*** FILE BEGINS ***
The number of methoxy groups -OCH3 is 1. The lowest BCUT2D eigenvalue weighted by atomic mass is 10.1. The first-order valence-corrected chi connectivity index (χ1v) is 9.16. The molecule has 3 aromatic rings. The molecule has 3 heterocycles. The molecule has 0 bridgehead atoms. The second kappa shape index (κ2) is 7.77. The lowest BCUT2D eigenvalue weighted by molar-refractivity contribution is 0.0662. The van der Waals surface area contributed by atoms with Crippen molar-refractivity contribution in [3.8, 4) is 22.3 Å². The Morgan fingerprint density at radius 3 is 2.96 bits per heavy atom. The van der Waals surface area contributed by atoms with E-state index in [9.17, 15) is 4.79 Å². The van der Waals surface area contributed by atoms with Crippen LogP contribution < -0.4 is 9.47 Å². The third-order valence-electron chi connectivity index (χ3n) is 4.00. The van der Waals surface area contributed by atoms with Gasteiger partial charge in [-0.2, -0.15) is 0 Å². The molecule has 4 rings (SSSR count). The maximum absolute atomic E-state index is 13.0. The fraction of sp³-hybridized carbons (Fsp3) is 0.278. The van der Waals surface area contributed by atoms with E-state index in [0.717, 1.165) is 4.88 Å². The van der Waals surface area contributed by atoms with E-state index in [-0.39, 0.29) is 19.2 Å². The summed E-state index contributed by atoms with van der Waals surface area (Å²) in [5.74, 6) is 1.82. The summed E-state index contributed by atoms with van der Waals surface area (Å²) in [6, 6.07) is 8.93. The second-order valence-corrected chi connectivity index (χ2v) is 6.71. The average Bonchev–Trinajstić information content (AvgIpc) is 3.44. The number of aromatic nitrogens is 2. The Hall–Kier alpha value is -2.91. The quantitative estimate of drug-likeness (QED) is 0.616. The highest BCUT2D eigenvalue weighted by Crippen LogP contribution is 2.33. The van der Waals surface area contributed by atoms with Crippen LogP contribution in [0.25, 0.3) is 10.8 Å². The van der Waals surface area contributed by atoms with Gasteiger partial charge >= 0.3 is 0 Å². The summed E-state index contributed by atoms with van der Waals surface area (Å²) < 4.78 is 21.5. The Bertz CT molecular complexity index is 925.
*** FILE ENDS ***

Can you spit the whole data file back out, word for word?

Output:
The number of methoxy groups -OCH3 is 1. The lowest BCUT2D eigenvalue weighted by atomic mass is 10.1. The first-order valence-corrected chi connectivity index (χ1v) is 9.16. The molecule has 3 aromatic rings. The molecule has 3 heterocycles. The molecule has 0 bridgehead atoms. The second kappa shape index (κ2) is 7.77. The lowest BCUT2D eigenvalue weighted by molar-refractivity contribution is 0.0662. The van der Waals surface area contributed by atoms with Crippen molar-refractivity contribution in [3.8, 4) is 22.3 Å². The Morgan fingerprint density at radius 3 is 2.96 bits per heavy atom. The van der Waals surface area contributed by atoms with E-state index in [9.17, 15) is 4.79 Å². The van der Waals surface area contributed by atoms with Crippen LogP contribution < -0.4 is 9.47 Å². The third-order valence-electron chi connectivity index (χ3n) is 4.00. The van der Waals surface area contributed by atoms with Gasteiger partial charge in [-0.2, -0.15) is 0 Å². The molecule has 4 rings (SSSR count). The maximum absolute atomic E-state index is 13.0. The fraction of sp³-hybridized carbons (Fsp3) is 0.278. The van der Waals surface area contributed by atoms with E-state index in [0.717, 1.165) is 4.88 Å². The van der Waals surface area contributed by atoms with E-state index in [-0.39, 0.29) is 19.2 Å². The summed E-state index contributed by atoms with van der Waals surface area (Å²) in [5.74, 6) is 1.82. The summed E-state index contributed by atoms with van der Waals surface area (Å²) in [6, 6.07) is 8.93. The second-order valence-corrected chi connectivity index (χ2v) is 6.71. The average Bonchev–Trinajstić information content (AvgIpc) is 3.44. The number of aromatic nitrogens is 2. The Hall–Kier alpha value is -2.91. The quantitative estimate of drug-likeness (QED) is 0.616. The highest BCUT2D eigenvalue weighted by Crippen LogP contribution is 2.33. The van der Waals surface area contributed by atoms with Crippen LogP contribution in [0.25, 0.3) is 10.8 Å². The van der Waals surface area contributed by atoms with Gasteiger partial charge >= 0.3 is 0 Å². The summed E-state index contributed by atoms with van der Waals surface area (Å²) < 4.78 is 21.5. The Bertz CT molecular complexity index is 925.